As we munched away Steve got the distinct feeling we were being watched - he was right!

I can never decide if it's better being on top of Dow Crag looking down, or below it looking up at the fantastic ridge line.

And back down via Levers water with the early autumn sunshine beginning to fade just a little bit.  What can I say?  It's great to be home.

Saturday, 5 September 2015

5 Fabulous Autumn Walks in Cumbria

Dontcha just hate it when you're following a guided walk and the blurb tells you "this is a riot of colour and wild flowers in the summer months" when you're there in October?  Drives me mad anyway, so I've decided to try something I've not done before on the blog - at the start of each season I shall post 5 fantastic places to visit in Cumbria that tie in perfectly with the season.  (Of course there are far more than 5 places you could be visiting each season, these are just my favourites.)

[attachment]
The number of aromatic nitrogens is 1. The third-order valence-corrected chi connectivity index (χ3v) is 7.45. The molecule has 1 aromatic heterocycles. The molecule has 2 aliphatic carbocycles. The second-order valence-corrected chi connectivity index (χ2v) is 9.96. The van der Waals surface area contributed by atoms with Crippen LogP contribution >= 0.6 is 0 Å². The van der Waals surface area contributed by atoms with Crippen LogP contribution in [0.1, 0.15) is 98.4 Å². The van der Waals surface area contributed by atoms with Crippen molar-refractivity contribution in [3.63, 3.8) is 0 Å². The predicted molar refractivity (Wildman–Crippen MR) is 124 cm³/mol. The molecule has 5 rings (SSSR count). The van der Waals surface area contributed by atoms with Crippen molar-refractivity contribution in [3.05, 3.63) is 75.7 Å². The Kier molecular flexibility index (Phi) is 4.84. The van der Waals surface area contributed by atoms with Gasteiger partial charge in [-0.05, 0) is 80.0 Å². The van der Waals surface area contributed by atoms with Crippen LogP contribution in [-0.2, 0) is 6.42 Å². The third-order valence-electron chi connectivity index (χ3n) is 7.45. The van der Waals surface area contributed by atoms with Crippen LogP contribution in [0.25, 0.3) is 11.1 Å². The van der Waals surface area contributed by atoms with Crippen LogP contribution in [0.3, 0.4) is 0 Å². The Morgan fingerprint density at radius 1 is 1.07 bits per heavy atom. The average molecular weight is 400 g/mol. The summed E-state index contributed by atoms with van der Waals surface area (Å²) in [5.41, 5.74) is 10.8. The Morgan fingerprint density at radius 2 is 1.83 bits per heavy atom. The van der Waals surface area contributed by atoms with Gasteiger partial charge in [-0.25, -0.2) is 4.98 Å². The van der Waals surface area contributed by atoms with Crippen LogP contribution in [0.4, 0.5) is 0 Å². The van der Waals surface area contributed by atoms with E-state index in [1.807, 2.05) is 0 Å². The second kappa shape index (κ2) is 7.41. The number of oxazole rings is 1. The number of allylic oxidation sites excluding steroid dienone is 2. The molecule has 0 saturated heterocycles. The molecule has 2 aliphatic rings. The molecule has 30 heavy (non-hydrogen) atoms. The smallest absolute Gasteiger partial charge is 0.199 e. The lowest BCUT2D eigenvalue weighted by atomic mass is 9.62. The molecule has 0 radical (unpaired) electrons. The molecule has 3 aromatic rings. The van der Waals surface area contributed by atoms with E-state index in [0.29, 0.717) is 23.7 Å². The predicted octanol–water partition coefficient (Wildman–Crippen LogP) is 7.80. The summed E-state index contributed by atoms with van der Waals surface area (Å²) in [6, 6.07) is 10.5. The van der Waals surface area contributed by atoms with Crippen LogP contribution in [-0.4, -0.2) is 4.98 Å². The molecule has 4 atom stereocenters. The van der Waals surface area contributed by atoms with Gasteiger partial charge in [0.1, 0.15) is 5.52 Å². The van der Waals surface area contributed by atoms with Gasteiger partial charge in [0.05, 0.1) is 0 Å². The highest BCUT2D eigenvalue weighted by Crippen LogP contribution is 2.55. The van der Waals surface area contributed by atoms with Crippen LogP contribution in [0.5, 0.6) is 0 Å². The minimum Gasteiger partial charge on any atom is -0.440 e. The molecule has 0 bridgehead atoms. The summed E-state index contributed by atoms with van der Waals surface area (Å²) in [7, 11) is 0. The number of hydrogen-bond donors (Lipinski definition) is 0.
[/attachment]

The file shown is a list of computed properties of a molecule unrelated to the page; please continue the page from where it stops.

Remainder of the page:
I don't have any sort of licence to reproduce OS Maps so I'll just direct you to the starting point and you can take the rest from there.

1.  The Langdale Valley.

There are a number of fabulous family walks along the Langdale Valley and the best part is that they start an end at a rather lovely pub.  Park up in the National Trust car park next to the Sticklebarn and head off on a lovely looped walk along the valley floor.  The route is broad and easy to follow with only about 20 metres of road walking in total.

The woodlands and bracken create a riot of autumnal colours and you can enjoy a big bowl of homemade soup in the pub when you're done.

2. Grange and Hampsfell

This is a great one to do on an autumn afternoon.  There a number of free (or very cheap) local walking guides in the Tourist Information Centre so if you want something more detailed nip in there and grab one of those.  Take a route up through Eggerslack Woods and on to the Hospice at the top.  From there the panoramic views stretch from Skiddaw in the north to Blackpool Tower in the south.  Tread carefully as you wander the woods and you might just spot a deer.